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New publication in the Journal Computer Physics Communications

My paper, GPU-centric resolved-particle disperse two-phase flow simulation using the Physalis method, has recently been published in the Journal Computer Physics Communications. The sibling to my previous paper, Resolved-particle simulation by the Physalis method: Enhancements and new capabilities, the current work more thoroughly details the algorithmic advancements I developed to improve the computational throughput of the Physalis method itself. As can be seen in the figure below, the largest simulations run more than 60 times faster when using an Nvidia Titan GPU than an Intel CPU alone.

sierakowski-2016-f9

Abstract:

We present work on a new implementation of the Physalis method for resolved-particle disperse two-phase flow simulations. We discuss specifically our GPU-centric programming model that avoids all device-host data communication during the simulation. Summarizing the details underlying the implementation of the Physalis method, we illustrate the application of two GPU-centric parallelization paradigms and record insights on how to best leverage the GPU’s prioritization of bandwidth over latency. We perform a comparison of the computational efficiency between the current GPU-centric implementation and a legacy serial-CPU-optimized code and conclude that the GPU hardware accounts for run time improvements up to a factor of 60 by carefully normalizing the run times of both codes.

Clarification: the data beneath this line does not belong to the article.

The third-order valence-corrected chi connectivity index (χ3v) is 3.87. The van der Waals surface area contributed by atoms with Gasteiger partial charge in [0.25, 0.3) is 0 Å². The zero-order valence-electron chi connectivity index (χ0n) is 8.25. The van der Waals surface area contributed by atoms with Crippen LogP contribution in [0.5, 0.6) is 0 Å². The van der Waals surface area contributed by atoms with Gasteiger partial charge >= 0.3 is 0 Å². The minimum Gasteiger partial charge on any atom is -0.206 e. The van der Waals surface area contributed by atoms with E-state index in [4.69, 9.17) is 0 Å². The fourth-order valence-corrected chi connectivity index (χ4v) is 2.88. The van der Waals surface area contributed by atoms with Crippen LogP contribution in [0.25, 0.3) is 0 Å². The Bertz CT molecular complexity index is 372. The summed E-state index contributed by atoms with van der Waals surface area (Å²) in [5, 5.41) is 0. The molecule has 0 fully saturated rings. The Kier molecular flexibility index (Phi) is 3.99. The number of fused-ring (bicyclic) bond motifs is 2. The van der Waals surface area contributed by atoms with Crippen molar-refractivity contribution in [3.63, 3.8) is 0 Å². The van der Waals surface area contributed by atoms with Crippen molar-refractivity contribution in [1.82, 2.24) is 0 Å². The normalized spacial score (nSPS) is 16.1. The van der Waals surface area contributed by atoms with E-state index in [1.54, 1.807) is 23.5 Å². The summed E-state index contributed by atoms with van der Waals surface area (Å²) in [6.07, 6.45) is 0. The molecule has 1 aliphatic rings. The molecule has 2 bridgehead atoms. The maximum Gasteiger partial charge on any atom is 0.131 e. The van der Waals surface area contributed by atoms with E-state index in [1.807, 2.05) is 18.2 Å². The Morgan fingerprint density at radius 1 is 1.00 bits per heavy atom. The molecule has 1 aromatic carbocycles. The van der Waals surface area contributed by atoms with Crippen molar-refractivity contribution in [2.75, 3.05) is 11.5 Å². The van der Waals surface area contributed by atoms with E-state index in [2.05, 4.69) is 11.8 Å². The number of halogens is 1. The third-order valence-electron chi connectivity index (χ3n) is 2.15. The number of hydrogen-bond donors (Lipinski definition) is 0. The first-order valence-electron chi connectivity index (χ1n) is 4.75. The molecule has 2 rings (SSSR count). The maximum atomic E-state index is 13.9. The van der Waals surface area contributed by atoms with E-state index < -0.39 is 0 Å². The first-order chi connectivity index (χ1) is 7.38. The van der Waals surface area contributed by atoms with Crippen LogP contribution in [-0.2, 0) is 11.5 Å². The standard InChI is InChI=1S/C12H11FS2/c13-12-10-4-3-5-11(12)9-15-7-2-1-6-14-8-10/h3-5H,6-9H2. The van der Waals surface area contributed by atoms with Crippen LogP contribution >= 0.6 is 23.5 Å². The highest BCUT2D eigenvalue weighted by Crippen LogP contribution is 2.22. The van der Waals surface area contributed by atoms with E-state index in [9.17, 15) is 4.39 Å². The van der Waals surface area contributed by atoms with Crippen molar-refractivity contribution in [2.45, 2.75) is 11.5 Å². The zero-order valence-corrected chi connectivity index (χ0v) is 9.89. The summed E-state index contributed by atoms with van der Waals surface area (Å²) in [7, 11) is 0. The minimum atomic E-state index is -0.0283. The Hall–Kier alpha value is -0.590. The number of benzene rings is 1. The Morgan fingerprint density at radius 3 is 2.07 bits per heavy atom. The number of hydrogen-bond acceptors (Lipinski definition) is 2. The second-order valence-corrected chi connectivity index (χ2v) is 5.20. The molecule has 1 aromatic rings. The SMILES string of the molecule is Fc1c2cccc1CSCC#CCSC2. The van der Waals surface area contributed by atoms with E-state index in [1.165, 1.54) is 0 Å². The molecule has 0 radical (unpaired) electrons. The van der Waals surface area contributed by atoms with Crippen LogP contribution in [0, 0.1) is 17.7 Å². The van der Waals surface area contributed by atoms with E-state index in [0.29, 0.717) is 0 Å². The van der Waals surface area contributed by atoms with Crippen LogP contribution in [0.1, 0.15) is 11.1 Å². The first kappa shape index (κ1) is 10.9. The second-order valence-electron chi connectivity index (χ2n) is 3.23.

New publication in the Journal of Computational Physics

I’m excited to announce the publication of my new paper, Resolved-particle simulation by the Physalis method: Enhancements and new capabilities, in the Journal of Computational Physics. The paper summarizes the theory and numerical methods that I, along with my doctoral advisor Andrea Prosperetti, have refined and developed for the simulation of particles in a fluid flow (think sand kicked up by waves on a beach).

sed-duct-combined
A simulation of 2048 particles falling through a duct. The colors represent velocity magnitude, where blue is slow and red is fast. Image Copyright (c) 2016 Adam Sierakowski

The computer code, freely available for download at PhysalisCFD.org, is the first tool that performs such simulations using a graphics processing unit (GPU) as the primary computing engine. By using a GPU, simulations run up to 90 times faster than before, allowing us to simulate thousands of particles in the same amount of time it used to take to simulate ten.

Abstract:

We present enhancements and new capabilities of the Physalis method for simulating disperse multiphase flows using particle-resolved simulation. The current work enhances the previous method by incorporating a new type of pressure-Poisson solver that couples with a new Physalis particle pressure boundary condition scheme and a new particle interior treatment to significantly improve overall numerical efficiency. Further, we implement a more efficient method of calculating the Physalis scalar products and incorporate short-range particle interaction models. We provide validation and benchmarking for the Physalis method against experiments of a sedimenting particle and of normal wall collisions. We conclude with an illustrative simulation of 2048 particles sedimenting in a duct. In the appendix, we present a complete and self-consistent description of the analytical development and numerical methods.